At most schools, learning hits the brakes on the weekends. Not the case at the Arthur Morgan School. This past Saturday students from Appalachian State University (ASU) visited the AMS campus to learn what our education looks like. Alongside AMS students, staff, and former staff, the ASU students experienced a “typical” day here. Starting with morning sing, then work projects, lunch, chores, and discussion, both the AMS community and ASU students learned from one another. Organized through former AMS staff and current ASU faculty, Jeff Goodman and current ASU faculty, Dr. Greg McClure, the day was a smashing success.
“Learning Real-Life Skills”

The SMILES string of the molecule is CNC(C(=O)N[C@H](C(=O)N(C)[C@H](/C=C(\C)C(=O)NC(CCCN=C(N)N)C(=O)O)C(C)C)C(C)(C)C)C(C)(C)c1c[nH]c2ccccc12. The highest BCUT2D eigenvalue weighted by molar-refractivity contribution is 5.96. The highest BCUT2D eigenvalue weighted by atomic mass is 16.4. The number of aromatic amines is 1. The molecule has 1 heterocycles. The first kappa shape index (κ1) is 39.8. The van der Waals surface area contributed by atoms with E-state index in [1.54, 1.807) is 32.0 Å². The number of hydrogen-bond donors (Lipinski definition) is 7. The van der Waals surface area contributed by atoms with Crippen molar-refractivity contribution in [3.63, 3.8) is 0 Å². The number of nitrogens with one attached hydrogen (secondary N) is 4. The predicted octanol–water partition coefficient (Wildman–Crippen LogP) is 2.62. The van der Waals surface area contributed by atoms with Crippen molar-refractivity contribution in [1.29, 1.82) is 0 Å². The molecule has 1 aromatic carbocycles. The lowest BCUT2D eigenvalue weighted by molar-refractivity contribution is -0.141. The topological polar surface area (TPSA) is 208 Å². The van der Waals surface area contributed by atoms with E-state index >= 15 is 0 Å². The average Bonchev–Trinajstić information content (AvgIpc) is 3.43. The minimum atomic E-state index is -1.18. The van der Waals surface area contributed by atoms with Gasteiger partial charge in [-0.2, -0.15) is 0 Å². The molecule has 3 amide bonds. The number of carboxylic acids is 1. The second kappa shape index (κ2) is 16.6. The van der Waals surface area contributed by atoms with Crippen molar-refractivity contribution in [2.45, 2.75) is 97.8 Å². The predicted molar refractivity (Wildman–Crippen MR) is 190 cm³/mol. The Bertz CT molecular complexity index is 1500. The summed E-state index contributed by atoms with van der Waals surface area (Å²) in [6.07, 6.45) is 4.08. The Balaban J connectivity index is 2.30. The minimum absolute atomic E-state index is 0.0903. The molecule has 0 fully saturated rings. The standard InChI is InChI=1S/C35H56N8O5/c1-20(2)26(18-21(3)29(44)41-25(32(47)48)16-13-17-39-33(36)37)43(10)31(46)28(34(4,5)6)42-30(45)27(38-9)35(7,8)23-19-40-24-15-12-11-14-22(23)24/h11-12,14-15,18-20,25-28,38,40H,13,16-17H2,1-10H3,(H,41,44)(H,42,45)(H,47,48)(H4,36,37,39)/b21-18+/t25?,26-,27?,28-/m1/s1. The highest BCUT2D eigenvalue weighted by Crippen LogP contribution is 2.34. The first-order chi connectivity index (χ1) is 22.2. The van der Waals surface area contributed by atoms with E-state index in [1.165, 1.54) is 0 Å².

We started off with an epic morning sing session. Songs included, but were not limited to some AMS classics: “Build Me Up Buttercup,” and “Sixteen Tons” most certainly made appearances. Then, the whole hodgepodge crew set out for work projects. Despite drizzling rain, we chopped wood, cleared the cove road, and cooked lunch. These are all normal school-day experiences for AMS but that doesn’t mean that they’re typical for everyone. A current eighth-grader shared “It’s cool to be able to teach anyone anything. But it’s especially cool to teach a peer or adult when you’re still just a kid. Showing the ASU students how to chop wood and do work projects with us, made me realize that I’m learning real-life skills.”
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